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5 signs of a market bottom

LINDSEY BELL • May 13, 2022 • 5 min read

The stock selloff of 2022 feels like it could go on forever.

While it’s hard to call the bottom, one thing we do know is all stock market corrections and bear markets in history have eventually recovered. It can feel painful on the downside, especially when the “R” word is showing up more and more: Recession. Instead of jumping ship, consider looking for signs of when the stock market might find its footing.

There are five telltale indicators Wall Street uses to call a bottom in stocks, and you can learn to use them, too.

1. A VIX spike. The market’s fear gauge is a good place to start when looking for a market bottom. You’ll have an idea of when panic or maximum fear is truly setting in when the Chicago Board Options Exchange’s (CBOE) Volatility Index (VIX) spikes. This index measures the price of options on the S&P 500. Essentially, demand for options increases because people are looking for ways to protect their portfolios, thus the price of those options increases. That’s a sign of rising uncertainty. The gauge hit 35-plus a few times this year and has been above 30 for almost three weeks. However, past bear markets featured moves above 45. The VIX even surged above 80 during both the Great Financial Crisis and the COVID-crash of March 2020. A volatility climax is a signature of market bottoms .

2. Puts sharply outnumbering calls. The options market is full of clues when it comes to market sentiment. In addition to the VIX, the lesser publicized put-call ratio can be another good indicator to watch in volatile times. When put option (puts are bets the market will decline) trading volume exceeds call option (calls are bets the market will rise) trading volume, it tells market analysts that bearish expectations are on the rise. It can be a contrarian indicator when the ratio of daily put volume to call volume rises to, say, 1.50. Put-call spikes to near 1.70 and 1.80 occurred in both the late-2018 downturn and in early 2020. The biggest reading so far this year has only been 1.33. Close, but no cigar.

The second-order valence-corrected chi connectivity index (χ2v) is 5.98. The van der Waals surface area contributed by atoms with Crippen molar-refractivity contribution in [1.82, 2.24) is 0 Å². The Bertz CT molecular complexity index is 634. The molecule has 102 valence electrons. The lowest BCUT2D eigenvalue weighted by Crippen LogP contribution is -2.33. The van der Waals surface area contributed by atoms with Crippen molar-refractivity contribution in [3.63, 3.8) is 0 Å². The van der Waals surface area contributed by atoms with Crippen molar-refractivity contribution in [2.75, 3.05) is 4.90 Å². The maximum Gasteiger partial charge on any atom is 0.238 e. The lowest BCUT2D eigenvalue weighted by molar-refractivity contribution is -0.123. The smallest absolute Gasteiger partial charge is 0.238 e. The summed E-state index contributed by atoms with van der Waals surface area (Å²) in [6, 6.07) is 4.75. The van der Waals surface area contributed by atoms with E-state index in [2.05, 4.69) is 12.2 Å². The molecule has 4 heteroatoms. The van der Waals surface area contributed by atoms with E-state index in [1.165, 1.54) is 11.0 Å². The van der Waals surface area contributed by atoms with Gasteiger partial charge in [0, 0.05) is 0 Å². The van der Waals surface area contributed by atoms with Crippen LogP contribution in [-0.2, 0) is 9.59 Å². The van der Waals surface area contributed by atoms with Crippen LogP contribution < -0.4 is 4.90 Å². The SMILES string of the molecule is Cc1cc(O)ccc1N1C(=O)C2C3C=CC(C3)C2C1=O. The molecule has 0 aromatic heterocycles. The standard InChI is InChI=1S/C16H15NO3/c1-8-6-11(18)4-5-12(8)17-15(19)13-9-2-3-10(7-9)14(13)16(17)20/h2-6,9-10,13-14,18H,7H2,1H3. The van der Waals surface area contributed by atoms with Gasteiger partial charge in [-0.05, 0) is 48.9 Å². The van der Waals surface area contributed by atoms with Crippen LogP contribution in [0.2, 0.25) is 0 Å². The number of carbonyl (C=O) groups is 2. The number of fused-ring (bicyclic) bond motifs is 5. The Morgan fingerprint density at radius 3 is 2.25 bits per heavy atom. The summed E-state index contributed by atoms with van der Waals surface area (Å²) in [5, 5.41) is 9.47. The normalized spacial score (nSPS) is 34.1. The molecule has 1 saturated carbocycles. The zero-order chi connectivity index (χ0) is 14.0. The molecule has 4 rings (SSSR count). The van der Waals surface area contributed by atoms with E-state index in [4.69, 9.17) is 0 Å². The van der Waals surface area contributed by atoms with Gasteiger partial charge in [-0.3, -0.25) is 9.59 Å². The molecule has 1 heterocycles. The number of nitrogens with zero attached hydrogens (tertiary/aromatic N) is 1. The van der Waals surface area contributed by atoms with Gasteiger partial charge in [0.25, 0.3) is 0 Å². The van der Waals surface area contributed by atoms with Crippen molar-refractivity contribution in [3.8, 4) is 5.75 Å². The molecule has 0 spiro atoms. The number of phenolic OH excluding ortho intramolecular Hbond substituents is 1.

Chart titled Waiting for a Spike in Fear tracks the CBOE Put/Call Ratio from 2000 to 2022 and shows the ratio is not currently extremely elevated. Notable dates include 2008 (put/call ratio 1.51); the 2018 interest-rate fueled bottom (1.82); the 2020 pandemic bottom (1.83). The biggest put/call ratio reading in 2022 has been 1.33. Source: Ally Invest,, CBOE data

3. Few stocks trading above key moving averages. Old-school Wall Street traders use the 200-day moving average stock price as the barometer of a long-term trend. For the broad market, when only a handful of S&P 500 stocks are in an uptrend – above their respective 200-day moving average – that suggests significant pessimism is in place. Look for fewer than 20% of equities trading above their 200-day to suggest this. Today, nearly 30% of stocks are above that moving average. It would take an extreme give-up in stocks to match 2009’s washout figure of 1% and 3% in early 2020. Readings of 10% to 15% might suffice for a bottom in the current downturn.